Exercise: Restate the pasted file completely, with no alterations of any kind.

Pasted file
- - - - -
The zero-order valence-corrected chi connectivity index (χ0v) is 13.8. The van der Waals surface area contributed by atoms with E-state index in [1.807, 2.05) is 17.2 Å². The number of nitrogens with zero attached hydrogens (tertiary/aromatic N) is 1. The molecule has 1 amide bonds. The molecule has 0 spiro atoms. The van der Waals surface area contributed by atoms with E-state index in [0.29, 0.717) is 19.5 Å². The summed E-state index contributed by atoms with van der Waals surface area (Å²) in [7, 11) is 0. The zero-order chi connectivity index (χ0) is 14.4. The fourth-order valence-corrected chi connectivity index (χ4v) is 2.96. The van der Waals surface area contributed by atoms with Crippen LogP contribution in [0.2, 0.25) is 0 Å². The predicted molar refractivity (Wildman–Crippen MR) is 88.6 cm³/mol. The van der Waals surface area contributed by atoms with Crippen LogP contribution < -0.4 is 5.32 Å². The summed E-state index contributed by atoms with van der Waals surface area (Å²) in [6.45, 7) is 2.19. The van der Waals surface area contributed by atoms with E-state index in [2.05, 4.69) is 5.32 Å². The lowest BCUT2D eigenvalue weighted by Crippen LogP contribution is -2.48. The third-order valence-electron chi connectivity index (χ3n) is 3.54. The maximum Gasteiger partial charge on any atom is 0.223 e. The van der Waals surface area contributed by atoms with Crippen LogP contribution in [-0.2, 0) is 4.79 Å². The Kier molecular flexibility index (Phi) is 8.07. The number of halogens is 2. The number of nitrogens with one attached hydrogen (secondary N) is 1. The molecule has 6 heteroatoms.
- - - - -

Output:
The zero-order valence-corrected chi connectivity index (χ0v) is 13.8. The van der Waals surface area contributed by atoms with E-state index in [1.807, 2.05) is 17.2 Å². The number of nitrogens with zero attached hydrogens (tertiary/aromatic N) is 1. The molecule has 1 amide bonds. The molecule has 0 spiro atoms. The van der Waals surface area contributed by atoms with E-state index in [0.29, 0.717) is 19.5 Å². The summed E-state index contributed by atoms with van der Waals surface area (Å²) in [7, 11) is 0. The zero-order chi connectivity index (χ0) is 14.4. The fourth-order valence-corrected chi connectivity index (χ4v) is 2.96. The van der Waals surface area contributed by atoms with Crippen LogP contribution in [0.2, 0.25) is 0 Å². The predicted molar refractivity (Wildman–Crippen MR) is 88.6 cm³/mol. The van der Waals surface area contributed by atoms with Crippen LogP contribution < -0.4 is 5.32 Å². The summed E-state index contributed by atoms with van der Waals surface area (Å²) in [6.45, 7) is 2.19. The van der Waals surface area contributed by atoms with E-state index in [2.05, 4.69) is 5.32 Å². The lowest BCUT2D eigenvalue weighted by Crippen LogP contribution is -2.48. The third-order valence-electron chi connectivity index (χ3n) is 3.54. The maximum Gasteiger partial charge on any atom is 0.223 e. The van der Waals surface area contributed by atoms with Crippen LogP contribution in [-0.2, 0) is 4.79 Å². The Kier molecular flexibility index (Phi) is 8.07. The number of halogens is 2. The number of nitrogens with one attached hydrogen (secondary N) is 1. The molecule has 6 heteroatoms.